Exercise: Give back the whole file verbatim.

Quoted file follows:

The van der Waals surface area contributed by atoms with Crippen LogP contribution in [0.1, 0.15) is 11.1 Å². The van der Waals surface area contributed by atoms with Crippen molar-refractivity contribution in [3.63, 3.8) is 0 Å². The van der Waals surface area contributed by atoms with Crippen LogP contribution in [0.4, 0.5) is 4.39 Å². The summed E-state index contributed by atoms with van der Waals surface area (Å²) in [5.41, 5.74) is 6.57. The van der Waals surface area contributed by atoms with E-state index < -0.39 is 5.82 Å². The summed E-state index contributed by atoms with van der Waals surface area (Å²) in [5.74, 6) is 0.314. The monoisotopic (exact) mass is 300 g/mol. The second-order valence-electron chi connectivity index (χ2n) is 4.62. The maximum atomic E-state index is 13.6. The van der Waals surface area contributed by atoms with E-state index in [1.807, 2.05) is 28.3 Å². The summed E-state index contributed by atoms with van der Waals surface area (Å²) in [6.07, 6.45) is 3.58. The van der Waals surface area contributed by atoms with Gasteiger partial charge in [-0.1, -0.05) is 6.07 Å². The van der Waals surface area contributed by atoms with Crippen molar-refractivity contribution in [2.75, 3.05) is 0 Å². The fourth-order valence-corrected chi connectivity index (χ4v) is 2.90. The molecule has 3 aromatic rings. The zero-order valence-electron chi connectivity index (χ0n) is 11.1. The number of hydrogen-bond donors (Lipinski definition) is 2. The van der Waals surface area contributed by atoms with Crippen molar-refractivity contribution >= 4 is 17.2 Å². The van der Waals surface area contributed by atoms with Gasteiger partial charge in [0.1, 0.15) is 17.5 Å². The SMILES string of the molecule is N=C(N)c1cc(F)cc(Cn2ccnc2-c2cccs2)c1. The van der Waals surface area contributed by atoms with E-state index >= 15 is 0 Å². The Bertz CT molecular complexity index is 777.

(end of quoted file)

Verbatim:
The van der Waals surface area contributed by atoms with Crippen LogP contribution in [0.1, 0.15) is 11.1 Å². The van der Waals surface area contributed by atoms with Crippen molar-refractivity contribution in [3.63, 3.8) is 0 Å². The van der Waals surface area contributed by atoms with Crippen LogP contribution in [0.4, 0.5) is 4.39 Å². The summed E-state index contributed by atoms with van der Waals surface area (Å²) in [5.41, 5.74) is 6.57. The van der Waals surface area contributed by atoms with E-state index < -0.39 is 5.82 Å². The summed E-state index contributed by atoms with van der Waals surface area (Å²) in [5.74, 6) is 0.314. The monoisotopic (exact) mass is 300 g/mol. The second-order valence-electron chi connectivity index (χ2n) is 4.62. The maximum atomic E-state index is 13.6. The van der Waals surface area contributed by atoms with E-state index in [1.807, 2.05) is 28.3 Å². The summed E-state index contributed by atoms with van der Waals surface area (Å²) in [6.07, 6.45) is 3.58. The van der Waals surface area contributed by atoms with Gasteiger partial charge in [-0.1, -0.05) is 6.07 Å². The van der Waals surface area contributed by atoms with Crippen molar-refractivity contribution in [2.75, 3.05) is 0 Å². The fourth-order valence-corrected chi connectivity index (χ4v) is 2.90. The molecule has 3 aromatic rings. The zero-order valence-electron chi connectivity index (χ0n) is 11.1. The number of hydrogen-bond donors (Lipinski definition) is 2. The van der Waals surface area contributed by atoms with Crippen molar-refractivity contribution >= 4 is 17.2 Å². The van der Waals surface area contributed by atoms with Gasteiger partial charge in [0.1, 0.15) is 17.5 Å². The SMILES string of the molecule is N=C(N)c1cc(F)cc(Cn2ccnc2-c2cccs2)c1. The van der Waals surface area contributed by atoms with E-state index >= 15 is 0 Å². The Bertz CT molecular complexity index is 777.